In a nutshell, Bored & Dangerous says: “The emotions are broad and obvious, the exposition and story beats are clearly and repeatedly stated, and the lesson it’s trying to teach is telegraphed from a mile away.”
“Hey, laser lips, your mama was a snow blower.”
In the almost three years that I’ve been posting on Bored and Dangerous, I’ve reviewed close to 1,000 movies. The vast majority of those were movies I was watching for the first time. Even before I started this blog, I’d say I watched way more movies than the average person. Which is why it surprises me when I come across movies that are nostalgically loved by my generation, that I somehow am yet to see. One of those movies was Short Circuit.
I was only five or six when it came out, so I don’t think it’s so weird that I don’t remember its release. But I clearly remember the constant TV ads for its sequel a few years later. And I remember how determined I was to see it and its predecessor. I guess the hectic life of a nine year old got to be too much. Because I never fulfilled that 1989 dream. Then somehow, the whole concept of Johnnie 5 managed to escape me for another quarter of a century. Until my mobile phone carrier gave me a free subscription to the streaming service Stan, which lead me to stumbling across, and finally seeing, that nostalgic favourite of my generation, Short Circuit.
It’s a big day for weapons manufacturer Howard Marner (Austin Pendleton). He’s finally showing off his high tech range of robot soldiers to the US military. Everything goes to plan with his robots effortlessly blowing up tanks and mixing cocktails. But when a thunderstorm hits and one is struck by lightning, the robot goes haywire, inadvertently escaping from the secure facility. Now it’s up to the nerdy robot building scientists Newton Crosby (Steve Guttenburg) and Ben Jabituya (Fisher Stevens) to find and reprogram the rogue robot before it’s found and destroyed by over zealous head of security, Skroeder (GW Bailey).
Bumbling his way through the outside world, the robot has gained sentience via the lightning strike and starts to develop a personality. He’s soon taken in by animal lover Stephanie Speck (Ally Sheedy) who provides the information input he craves, including books, TV and anything else he can consume to learn about the world around him. With knowledge comes increased self awareness, until the robot declares himself very much, alive.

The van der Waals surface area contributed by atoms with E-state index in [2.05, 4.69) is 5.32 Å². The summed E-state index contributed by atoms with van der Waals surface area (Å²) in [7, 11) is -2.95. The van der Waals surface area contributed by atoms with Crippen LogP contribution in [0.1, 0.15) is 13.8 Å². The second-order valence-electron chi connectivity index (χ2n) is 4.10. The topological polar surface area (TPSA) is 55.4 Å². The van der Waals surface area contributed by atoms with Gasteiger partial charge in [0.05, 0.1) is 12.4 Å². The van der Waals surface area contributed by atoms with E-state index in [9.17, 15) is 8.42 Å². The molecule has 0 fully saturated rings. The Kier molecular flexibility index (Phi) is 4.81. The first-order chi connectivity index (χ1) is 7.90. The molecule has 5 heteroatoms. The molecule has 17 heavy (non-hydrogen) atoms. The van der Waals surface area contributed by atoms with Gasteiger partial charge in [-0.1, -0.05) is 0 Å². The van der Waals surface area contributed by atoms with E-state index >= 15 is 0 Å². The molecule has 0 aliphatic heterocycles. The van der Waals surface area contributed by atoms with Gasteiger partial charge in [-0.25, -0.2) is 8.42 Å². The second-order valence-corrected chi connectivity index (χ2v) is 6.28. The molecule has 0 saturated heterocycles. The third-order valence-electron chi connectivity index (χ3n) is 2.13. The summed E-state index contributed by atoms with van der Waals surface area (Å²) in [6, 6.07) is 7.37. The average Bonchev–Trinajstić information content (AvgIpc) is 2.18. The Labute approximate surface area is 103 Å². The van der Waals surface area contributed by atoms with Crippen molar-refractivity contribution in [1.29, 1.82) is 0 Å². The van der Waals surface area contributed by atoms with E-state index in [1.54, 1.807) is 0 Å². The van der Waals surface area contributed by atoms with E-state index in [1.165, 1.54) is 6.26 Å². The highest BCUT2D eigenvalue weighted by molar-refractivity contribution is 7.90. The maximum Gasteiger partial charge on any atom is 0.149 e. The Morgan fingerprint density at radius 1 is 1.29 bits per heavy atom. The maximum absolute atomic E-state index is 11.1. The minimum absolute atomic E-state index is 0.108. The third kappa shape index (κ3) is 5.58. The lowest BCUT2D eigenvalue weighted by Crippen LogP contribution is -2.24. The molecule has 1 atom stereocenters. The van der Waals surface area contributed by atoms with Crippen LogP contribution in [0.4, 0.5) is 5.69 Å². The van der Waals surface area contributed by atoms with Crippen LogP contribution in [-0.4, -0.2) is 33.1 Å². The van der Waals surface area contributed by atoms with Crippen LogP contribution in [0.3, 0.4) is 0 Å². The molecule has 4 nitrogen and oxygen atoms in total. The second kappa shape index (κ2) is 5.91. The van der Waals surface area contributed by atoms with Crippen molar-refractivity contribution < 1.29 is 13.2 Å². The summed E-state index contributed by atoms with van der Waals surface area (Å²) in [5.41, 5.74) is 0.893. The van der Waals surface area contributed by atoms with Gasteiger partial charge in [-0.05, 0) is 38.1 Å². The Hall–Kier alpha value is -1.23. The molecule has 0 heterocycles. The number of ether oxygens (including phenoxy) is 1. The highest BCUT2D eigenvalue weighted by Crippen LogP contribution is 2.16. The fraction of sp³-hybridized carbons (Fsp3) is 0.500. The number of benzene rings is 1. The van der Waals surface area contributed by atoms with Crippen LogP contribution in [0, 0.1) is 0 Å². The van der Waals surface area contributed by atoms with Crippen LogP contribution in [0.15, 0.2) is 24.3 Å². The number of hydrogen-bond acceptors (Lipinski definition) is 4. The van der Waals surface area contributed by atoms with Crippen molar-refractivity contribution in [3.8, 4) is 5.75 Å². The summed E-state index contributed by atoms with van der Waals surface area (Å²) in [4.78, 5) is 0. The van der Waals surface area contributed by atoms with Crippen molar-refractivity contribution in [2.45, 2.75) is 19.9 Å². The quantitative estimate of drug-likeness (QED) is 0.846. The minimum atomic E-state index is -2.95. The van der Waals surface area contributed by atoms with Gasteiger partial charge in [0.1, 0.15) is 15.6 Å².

It’s amazing that Short Circuit and Robocop would come out within a year if each other, and take their very similar base stories in such wildly different directions. Both start with an attempt to replace human security forces with unfeeling, totally pragmatic, logical machines. Both have these initial plans thwarted by machines overstepping their programmed boundaries. And both come to a surprisingly similar conclusion, that human emotion, for all its unpredictable messiness, is a priceless commodity. They just take slightly different narrative approaches in between the setup and getting to that conclusion.
Short Circuit is an unapologetic kids’ movie. The emotions are broad and obvious, the exposition and story beats are clearly and repeatedly stated, and the lesson it’s trying to teach is telegraphed from a mile away. All while being filled with jokes, set pieces and examples of “cool” that middle aged film makers and studio heads thought kids would like. And thanks to my own unavoidable nostalgia for the 80s, I couldn’t help liking it precisely because of all of those things. Sure, kids today get the impeccable storytelling and emotional brilliance of Pixar movies, but in my day, we got clunky robots dancing to the Bee Gees. So you tell me, which generation had it better?